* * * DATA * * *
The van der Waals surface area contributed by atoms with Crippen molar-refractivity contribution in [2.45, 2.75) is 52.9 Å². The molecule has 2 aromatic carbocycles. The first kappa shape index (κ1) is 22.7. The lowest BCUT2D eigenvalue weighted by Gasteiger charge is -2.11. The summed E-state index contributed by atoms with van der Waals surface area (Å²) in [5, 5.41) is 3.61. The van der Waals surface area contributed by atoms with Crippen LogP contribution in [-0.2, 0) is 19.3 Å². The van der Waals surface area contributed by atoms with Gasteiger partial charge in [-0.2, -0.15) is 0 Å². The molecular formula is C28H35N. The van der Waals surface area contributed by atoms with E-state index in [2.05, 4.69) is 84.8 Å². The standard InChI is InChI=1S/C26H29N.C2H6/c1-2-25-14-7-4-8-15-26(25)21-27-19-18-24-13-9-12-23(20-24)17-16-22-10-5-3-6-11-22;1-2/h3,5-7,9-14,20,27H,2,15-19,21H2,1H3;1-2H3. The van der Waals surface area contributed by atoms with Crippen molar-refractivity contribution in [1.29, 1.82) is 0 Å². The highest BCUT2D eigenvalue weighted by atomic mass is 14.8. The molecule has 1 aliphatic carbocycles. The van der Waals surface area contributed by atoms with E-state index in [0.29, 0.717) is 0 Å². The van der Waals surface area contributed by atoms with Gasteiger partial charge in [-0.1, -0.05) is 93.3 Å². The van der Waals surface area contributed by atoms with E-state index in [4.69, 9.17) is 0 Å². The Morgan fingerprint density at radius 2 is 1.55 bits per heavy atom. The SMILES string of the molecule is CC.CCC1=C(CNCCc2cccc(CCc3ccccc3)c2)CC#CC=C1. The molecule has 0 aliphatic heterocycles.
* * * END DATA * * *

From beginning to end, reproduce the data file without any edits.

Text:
The van der Waals surface area contributed by atoms with Crippen molar-refractivity contribution in [2.45, 2.75) is 52.9 Å². The molecule has 2 aromatic carbocycles. The first kappa shape index (κ1) is 22.7. The lowest BCUT2D eigenvalue weighted by Gasteiger charge is -2.11. The summed E-state index contributed by atoms with van der Waals surface area (Å²) in [5, 5.41) is 3.61. The van der Waals surface area contributed by atoms with Crippen LogP contribution in [-0.2, 0) is 19.3 Å². The van der Waals surface area contributed by atoms with Gasteiger partial charge in [-0.2, -0.15) is 0 Å². The molecular formula is C28H35N. The van der Waals surface area contributed by atoms with E-state index in [2.05, 4.69) is 84.8 Å². The standard InChI is InChI=1S/C26H29N.C2H6/c1-2-25-14-7-4-8-15-26(25)21-27-19-18-24-13-9-12-23(20-24)17-16-22-10-5-3-6-11-22;1-2/h3,5-7,9-14,20,27H,2,15-19,21H2,1H3;1-2H3. The van der Waals surface area contributed by atoms with Crippen molar-refractivity contribution in [1.29, 1.82) is 0 Å². The highest BCUT2D eigenvalue weighted by atomic mass is 14.8. The molecule has 1 aliphatic carbocycles. The van der Waals surface area contributed by atoms with E-state index in [0.29, 0.717) is 0 Å². The van der Waals surface area contributed by atoms with Gasteiger partial charge in [-0.1, -0.05) is 93.3 Å². The van der Waals surface area contributed by atoms with E-state index in [4.69, 9.17) is 0 Å². The Morgan fingerprint density at radius 2 is 1.55 bits per heavy atom. The SMILES string of the molecule is CC.CCC1=C(CNCCc2cccc(CCc3ccccc3)c2)CC#CC=C1. The molecule has 0 aliphatic heterocycles.